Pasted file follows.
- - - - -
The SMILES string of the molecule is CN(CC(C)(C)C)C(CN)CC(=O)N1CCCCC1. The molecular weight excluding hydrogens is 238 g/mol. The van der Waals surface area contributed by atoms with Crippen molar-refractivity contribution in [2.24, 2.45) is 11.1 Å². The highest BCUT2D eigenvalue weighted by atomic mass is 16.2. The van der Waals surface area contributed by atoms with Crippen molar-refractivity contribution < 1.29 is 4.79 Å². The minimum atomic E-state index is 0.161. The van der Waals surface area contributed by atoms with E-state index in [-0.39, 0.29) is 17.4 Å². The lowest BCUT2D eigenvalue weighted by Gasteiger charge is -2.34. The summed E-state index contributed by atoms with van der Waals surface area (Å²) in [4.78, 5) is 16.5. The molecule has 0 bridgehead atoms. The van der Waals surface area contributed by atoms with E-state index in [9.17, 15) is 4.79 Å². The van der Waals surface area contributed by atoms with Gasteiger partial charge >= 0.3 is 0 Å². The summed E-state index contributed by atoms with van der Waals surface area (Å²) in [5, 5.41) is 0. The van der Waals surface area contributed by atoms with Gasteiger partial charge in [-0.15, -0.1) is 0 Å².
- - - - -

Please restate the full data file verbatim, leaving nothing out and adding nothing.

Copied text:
The SMILES string of the molecule is CN(CC(C)(C)C)C(CN)CC(=O)N1CCCCC1. The molecular weight excluding hydrogens is 238 g/mol. The van der Waals surface area contributed by atoms with Crippen molar-refractivity contribution in [2.24, 2.45) is 11.1 Å². The highest BCUT2D eigenvalue weighted by atomic mass is 16.2. The van der Waals surface area contributed by atoms with Crippen molar-refractivity contribution < 1.29 is 4.79 Å². The minimum atomic E-state index is 0.161. The van der Waals surface area contributed by atoms with E-state index in [-0.39, 0.29) is 17.4 Å². The lowest BCUT2D eigenvalue weighted by Gasteiger charge is -2.34. The summed E-state index contributed by atoms with van der Waals surface area (Å²) in [4.78, 5) is 16.5. The molecule has 0 bridgehead atoms. The van der Waals surface area contributed by atoms with E-state index in [9.17, 15) is 4.79 Å². The van der Waals surface area contributed by atoms with Gasteiger partial charge >= 0.3 is 0 Å². The summed E-state index contributed by atoms with van der Waals surface area (Å²) in [5, 5.41) is 0. The van der Waals surface area contributed by atoms with Gasteiger partial charge in [-0.15, -0.1) is 0 Å².